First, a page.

Similarly, China’s assertiveness and hard-line policy in Ladakh as a result of the bureaucratic competition within China does not make much sense. It is true that some scholars attach great importance to the influence of the People’s Liberation Army on Chinese foreign policy. In our case, it is said that Gen. Zhao Zongqi, who was promoted to the rank of a General in 2015 and made the Commanding officer of the Western Theatre Command (Tibet comes under him), has been traditionally to be anti-India, and therefore, he might have exceeded his brief set by the central leadership.  But then the fact remains that the PLA is strongly under the control of Chinese Communist party and Zhao himself is a member of the 18th Central Committee of the Communist Party of China.

Besides, in a large and diverse country such as China, one bureaucratic apparatus (PLA) will not be allowed to overcome the resistance of others, particularly when the bureaucratic elites of a country invariably prefer status quo, hence no policy-change, particularly when it pertains to wars. In other words, the party leaders remain firmly in charge.

That leaves the factor of elite-competition. But does that exist in China? No doubt that elite-competition is an important issue, particularly when an authoritarian or totalitarian country is under a leadership-transition. That is not the case with China. As the Communist Party head in 2012 and President of China the next year, Xi Jinping is the supreme leader of the country, particularly after he abolished the term-limits for top posts, allowing him and others chosen by him to continue beyond the accepted retirement age.

It is of course true that for the first time after he assumed office in 2012, Xi is under little pressure following the Corona-invasion, growing unemployment (from around 20 million in 2019 to an estimated 70-80 million by March this year) and declining economy. He has come under open criticisms in the social media. A well-known jurist and law professor, XU Zhangrun, previously sanctioned for criticising Xi, has published an essay urging people to speak out and “cast aside their fear” as the corona virus has revealed the “rotten core of Chinese governance”. Similarly, Ren Zhiqiang, a former property tycoon and party official has written about Xi, describing him to be a “clown with no clothes who was determined to play Emperor”. But predictably, these dissenters have been silenced by Xi. Ren is now either under investigation or arrest; he has not been publicly seen since he wrote the critical piece on Xi. Most likely, he is in jail like more than one million party members who have been incarcerated or punished by Xi’s extra-judicial anti-corruption campaign.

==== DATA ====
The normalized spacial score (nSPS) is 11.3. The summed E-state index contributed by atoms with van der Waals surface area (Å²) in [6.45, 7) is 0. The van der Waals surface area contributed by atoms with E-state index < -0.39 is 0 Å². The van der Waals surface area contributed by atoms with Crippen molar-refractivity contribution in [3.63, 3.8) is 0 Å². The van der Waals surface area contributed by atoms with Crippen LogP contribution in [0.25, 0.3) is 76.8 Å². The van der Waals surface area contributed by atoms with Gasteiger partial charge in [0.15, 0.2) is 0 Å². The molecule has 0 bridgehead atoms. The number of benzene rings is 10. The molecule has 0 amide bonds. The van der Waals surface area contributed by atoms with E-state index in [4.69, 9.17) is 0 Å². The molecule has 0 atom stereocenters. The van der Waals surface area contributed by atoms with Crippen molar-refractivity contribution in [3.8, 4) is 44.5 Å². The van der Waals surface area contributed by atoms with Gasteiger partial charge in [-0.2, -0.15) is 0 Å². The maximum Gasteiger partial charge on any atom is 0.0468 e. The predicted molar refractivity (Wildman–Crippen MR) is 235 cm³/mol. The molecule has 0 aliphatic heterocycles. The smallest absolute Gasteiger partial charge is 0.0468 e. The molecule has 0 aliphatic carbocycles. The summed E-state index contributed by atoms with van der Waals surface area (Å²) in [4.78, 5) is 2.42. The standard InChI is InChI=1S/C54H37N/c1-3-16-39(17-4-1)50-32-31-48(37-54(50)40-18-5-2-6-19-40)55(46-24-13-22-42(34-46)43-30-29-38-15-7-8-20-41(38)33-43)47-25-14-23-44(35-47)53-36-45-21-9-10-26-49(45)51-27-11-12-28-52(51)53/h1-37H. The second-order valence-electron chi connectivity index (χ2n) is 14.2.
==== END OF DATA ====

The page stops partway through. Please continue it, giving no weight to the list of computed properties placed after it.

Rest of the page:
Xi does not have potent enemy now in China. He has further centralised power and authority in the post-Covid period. Since Xi has largely succeeded in rewriting the narrative in China, I will give real importance to the factor of leadership in describing Chinese foreign policy under him in general and towards India in particular. This “individual-level explanation” assumes that policy change occurs because of changes in dominant political elites’ perceptions.  Xi and his close followers have become a dynamic force behind China’s self-assertion. China’s assertive or aggressive foreign behaviour is thus a result of Xi’s assessments of the external environments and personal preferred options.

Xi seems confident at the moment that he can exploit the window of opportunity to ratchet up military build-up, extend the nation’s interests and expand China’s geopolitical reach.  It may be noted that during his report to the 19th National Party Congress of the Communist Party of China (CPC) in October 2017, Xi had outlined China’s new international role, stating that: “the Chinese nation … has stood up, grown rich, and become strong – and it now embraces the brilliant prospects of rejuvenation … It will be an era that sees China moving closer to centre stage and making greater contributions to mankind.” He further described the PRC a, “mighty force” in international affairs and emphasized that the Chinese military: “must regard combat capability as the criterion to meet in all its work, and focus on how to win when it is called on.”

In an analysis of Party Congress speeches over the last 20 years, a  study found that no party leader has referred to China as a “great power” or “strong power” more often than Xi had in this opening address.The Belt and Road Initiative, increased foreign investment and a stronger maritime policy are just some of the manifestations of Xi’s pursuit of a more active role in international affairs. 

 Viewed thus, it is hard to believe that what is happening in Ladakh does not have Xi’s approval. But what are its implications, or for that matter the implications of his other actions in other parts of the world? That only future will say, depending on the world’s acceptance or rejection of Xi’  “Chinese Dream”. Being a dreamer is one thing, but being “responsible” is a different proposition altogether. 


By Prakash Nanda